Updated at 14:03,27-06-2022

Only 183 nominees of opposition parties included in precinct election commissions


As many as 183 of the 1,073 nominees of opposition political parties, or 17 percent, have been included in precinct election commissions for the December 19 presidential election, Mikalay Lazavik, secretary of the central election commission, told BelaPAN on Thursday.

Membership in precinct commissions was granted to 78 of the 283 nominees of the "Spravedlivy Mir" (Just World) Belarusian Party of the Left, 54 of the 505 nominees of the United Civic Party, 36 of the 201 nominees of the Belarusian Popular Front, 10 of the 48 nominees of the Hramada Belarusian Social Democratic Party, five of the 29 nominees of the Belarusian Social Democratic Hramada and none of the seven nominees of the Conservative Christian Party, Mr. Lazavik said.

Only two of the more than 1,300 nominees of opposition parties were included in precinct election commissions for the previous, 2006 presidential election.

As many as 1,586 nominees of pro-government parties became members of precinct commissions for the December 2010 election, including 545 of the 705 nominees of the Communist Party of Belarus, 428 of the 468 nominees of the Republican Party of Labor and Justice, 406 of the 420 nominees of the Belarusian Social and Sports Party, 144 of the 147 nominees of the Belarusian Agrarian Party and 63 of the 68 nominees of the Republican Party, according to Mr. Lazavik.
A total of 23,689 representatives of pro-government NGOs were granted membership in precinct commissions, including 9,556 representatives of the Federation of Trade Unions of Belarus, 4,126 representatives of the Belarusian Women’s Union, 3,925 representatives of Belaya Rus, 3,860 representatives of the Belarusian National Youth Union and 2,222 representatives of the Belarusian Association of War Veterans.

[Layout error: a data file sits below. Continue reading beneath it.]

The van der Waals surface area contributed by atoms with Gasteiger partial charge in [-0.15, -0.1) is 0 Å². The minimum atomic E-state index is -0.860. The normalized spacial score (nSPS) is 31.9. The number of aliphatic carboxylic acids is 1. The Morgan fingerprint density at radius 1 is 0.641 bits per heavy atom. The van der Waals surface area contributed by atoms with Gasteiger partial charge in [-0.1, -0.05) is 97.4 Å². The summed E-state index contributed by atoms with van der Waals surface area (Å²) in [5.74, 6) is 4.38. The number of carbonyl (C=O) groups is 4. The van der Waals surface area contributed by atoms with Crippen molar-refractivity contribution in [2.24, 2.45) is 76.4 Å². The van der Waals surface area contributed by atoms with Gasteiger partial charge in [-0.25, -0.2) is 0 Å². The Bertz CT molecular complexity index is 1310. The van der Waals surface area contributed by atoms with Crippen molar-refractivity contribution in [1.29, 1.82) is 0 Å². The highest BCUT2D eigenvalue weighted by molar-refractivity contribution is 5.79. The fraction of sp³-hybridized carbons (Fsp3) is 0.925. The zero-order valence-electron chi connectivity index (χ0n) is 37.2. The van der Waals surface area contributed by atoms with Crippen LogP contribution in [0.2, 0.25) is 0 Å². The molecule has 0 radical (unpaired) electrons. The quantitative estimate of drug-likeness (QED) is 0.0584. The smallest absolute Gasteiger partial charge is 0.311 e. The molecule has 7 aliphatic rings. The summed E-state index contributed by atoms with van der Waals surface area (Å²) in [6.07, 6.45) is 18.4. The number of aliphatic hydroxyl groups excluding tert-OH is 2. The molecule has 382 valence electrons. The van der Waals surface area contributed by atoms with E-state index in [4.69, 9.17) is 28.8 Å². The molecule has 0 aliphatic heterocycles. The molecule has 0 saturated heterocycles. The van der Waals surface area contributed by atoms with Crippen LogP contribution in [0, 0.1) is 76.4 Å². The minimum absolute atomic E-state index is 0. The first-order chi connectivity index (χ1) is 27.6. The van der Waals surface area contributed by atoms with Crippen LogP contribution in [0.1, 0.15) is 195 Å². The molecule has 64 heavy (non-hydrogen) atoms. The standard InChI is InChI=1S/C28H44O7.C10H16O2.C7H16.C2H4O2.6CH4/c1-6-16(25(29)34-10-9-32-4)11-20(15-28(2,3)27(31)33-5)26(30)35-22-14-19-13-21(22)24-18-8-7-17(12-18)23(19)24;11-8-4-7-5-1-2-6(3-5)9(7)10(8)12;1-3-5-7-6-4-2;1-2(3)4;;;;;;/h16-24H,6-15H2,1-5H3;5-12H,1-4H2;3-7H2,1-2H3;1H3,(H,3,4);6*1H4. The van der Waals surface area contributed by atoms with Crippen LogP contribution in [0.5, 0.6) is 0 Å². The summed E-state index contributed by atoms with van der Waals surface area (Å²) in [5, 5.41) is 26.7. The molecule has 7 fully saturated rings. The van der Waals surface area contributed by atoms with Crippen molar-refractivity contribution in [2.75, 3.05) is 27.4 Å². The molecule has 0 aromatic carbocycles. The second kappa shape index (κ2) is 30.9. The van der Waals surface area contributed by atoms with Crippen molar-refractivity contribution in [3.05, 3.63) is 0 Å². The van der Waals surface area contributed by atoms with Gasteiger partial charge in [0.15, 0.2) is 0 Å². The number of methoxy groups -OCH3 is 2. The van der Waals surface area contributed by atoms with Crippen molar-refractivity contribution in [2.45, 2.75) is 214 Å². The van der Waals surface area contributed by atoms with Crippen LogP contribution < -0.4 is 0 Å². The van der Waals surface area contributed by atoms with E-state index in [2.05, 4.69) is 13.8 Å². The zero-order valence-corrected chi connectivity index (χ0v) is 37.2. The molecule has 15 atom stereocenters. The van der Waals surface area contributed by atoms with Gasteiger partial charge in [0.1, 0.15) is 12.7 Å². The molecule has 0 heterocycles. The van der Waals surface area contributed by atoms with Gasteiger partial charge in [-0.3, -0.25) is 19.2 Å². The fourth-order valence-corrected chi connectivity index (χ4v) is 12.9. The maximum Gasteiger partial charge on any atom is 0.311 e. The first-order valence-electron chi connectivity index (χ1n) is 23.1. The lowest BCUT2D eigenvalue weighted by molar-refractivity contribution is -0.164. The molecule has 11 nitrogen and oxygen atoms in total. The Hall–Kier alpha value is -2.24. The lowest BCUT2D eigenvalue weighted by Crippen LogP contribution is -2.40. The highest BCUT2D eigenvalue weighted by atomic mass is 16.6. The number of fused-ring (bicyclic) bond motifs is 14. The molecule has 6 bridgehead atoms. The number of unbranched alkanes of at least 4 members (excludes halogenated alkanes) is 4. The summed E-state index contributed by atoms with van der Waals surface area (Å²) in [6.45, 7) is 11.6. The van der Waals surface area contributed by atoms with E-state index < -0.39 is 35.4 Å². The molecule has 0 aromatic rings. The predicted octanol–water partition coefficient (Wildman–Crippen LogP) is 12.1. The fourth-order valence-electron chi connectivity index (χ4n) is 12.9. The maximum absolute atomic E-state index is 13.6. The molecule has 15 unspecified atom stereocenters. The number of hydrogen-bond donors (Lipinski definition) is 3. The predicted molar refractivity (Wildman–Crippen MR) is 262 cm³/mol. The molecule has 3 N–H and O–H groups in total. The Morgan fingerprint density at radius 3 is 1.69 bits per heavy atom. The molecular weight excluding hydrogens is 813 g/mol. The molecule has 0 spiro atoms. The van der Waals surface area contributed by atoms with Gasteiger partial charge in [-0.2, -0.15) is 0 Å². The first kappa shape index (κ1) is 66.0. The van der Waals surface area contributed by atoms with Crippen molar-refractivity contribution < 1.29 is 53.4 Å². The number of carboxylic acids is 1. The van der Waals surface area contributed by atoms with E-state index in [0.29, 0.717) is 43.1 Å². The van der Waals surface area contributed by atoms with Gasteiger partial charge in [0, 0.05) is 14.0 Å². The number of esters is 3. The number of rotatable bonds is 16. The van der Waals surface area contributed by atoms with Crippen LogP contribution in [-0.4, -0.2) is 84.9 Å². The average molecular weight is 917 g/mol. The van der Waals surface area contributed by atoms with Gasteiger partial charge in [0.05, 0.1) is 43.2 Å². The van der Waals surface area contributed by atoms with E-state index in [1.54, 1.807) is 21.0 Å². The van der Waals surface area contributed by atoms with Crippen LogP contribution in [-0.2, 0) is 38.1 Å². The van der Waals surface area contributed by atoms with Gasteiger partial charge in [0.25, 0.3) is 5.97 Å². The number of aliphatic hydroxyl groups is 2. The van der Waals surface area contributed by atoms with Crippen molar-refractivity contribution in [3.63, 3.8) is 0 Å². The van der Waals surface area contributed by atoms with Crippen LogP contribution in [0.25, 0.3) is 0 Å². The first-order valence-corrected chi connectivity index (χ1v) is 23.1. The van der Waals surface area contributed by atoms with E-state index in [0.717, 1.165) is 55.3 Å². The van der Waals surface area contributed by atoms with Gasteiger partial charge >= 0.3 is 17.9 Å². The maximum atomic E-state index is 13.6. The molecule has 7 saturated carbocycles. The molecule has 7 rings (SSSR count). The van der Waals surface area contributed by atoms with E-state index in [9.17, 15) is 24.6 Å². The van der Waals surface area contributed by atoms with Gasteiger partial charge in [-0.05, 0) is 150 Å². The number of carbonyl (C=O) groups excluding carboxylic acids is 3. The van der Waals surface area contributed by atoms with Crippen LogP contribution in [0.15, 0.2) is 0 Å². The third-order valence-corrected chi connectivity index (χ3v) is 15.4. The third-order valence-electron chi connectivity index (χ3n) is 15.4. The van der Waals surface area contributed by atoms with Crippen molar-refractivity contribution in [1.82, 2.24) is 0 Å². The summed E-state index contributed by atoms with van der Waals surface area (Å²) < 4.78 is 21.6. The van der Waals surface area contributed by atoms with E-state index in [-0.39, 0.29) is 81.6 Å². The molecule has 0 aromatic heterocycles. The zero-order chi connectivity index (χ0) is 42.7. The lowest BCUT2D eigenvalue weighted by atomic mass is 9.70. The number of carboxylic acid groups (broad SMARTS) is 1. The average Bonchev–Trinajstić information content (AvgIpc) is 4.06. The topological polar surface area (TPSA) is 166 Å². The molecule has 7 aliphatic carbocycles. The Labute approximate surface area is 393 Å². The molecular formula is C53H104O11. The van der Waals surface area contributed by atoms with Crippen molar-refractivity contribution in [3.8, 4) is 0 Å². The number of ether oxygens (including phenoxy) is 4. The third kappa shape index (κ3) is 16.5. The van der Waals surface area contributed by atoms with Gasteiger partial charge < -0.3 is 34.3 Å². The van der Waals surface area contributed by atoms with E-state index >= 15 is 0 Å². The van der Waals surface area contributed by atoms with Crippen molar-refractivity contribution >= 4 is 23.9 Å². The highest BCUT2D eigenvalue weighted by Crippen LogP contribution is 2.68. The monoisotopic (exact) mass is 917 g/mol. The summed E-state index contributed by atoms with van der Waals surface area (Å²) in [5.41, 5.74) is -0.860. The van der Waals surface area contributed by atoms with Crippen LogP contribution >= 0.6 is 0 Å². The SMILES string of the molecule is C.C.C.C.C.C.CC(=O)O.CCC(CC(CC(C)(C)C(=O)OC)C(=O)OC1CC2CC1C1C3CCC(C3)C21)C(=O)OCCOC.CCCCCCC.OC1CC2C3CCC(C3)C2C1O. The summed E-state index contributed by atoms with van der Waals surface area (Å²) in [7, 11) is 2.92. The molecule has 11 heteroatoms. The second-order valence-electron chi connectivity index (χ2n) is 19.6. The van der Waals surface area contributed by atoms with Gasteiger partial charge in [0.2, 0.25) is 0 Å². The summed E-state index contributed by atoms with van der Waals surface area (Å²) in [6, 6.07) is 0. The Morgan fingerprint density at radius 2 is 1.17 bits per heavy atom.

Qualifications and not party affiliation were the key criterion for evaluating candidates for precinct commission membership, Mr. Lazavik commented.
The formation of the commissions was in accordance with the Electoral Code, he stressed.

Under the amended Electoral Code, representatives of political parties and NGOs shall account for at least one-third of the members of a commission. The amended Electoral Code bars representatives of local executive committees from being members of election commissions and limits the share of civil servants on a commission to one-third.

According to Mr. Lazavik, 41.8 percent of the members of the precinct commissions are representatives of parties and NGOs and only 4.5 percent are civil servants.

The country's 6,346 precinct election commissions have 70,815 members, including 3,156 civil servants, 8,407 people under 30 years of age and 48,307 women.
As many as 27,851 of the members were nominated by non-governmental organizations, 27,003 by citizens through the collection of voter signatures, 14,192 by "workers' collectives" and 1,769 by political parties.

Only eight nominees of opposition parties were granted membership in precinct election commissions in the Minsk and Mahilyow regions, Viktar Karnyayenka, a coordinator of the Campaign for Free Elections, recently launched by more than 10 opposition parties and other groups, said in an interview with BelaPAN. "This clearly shows the bias of the election authorities," Mr. Karnyayenka said.

The number of nominees of opposition parties was not very large because they prioritized quality over quantity, he said. "We nominated people who were fully prepared for service on precinct commissions," he said.

It is very unfortunate that the scenario of the current election campaign does not differ that the scenarios of previous elections, Mr. Karnyayenka. "The authorities are not ready for a real liberalization of the election process," he said.

Opposition presidential hopefuls have pointed to broad representation on precinct commissions, which are the ones that count ballots, as a key condition for the election to be democratic and fair.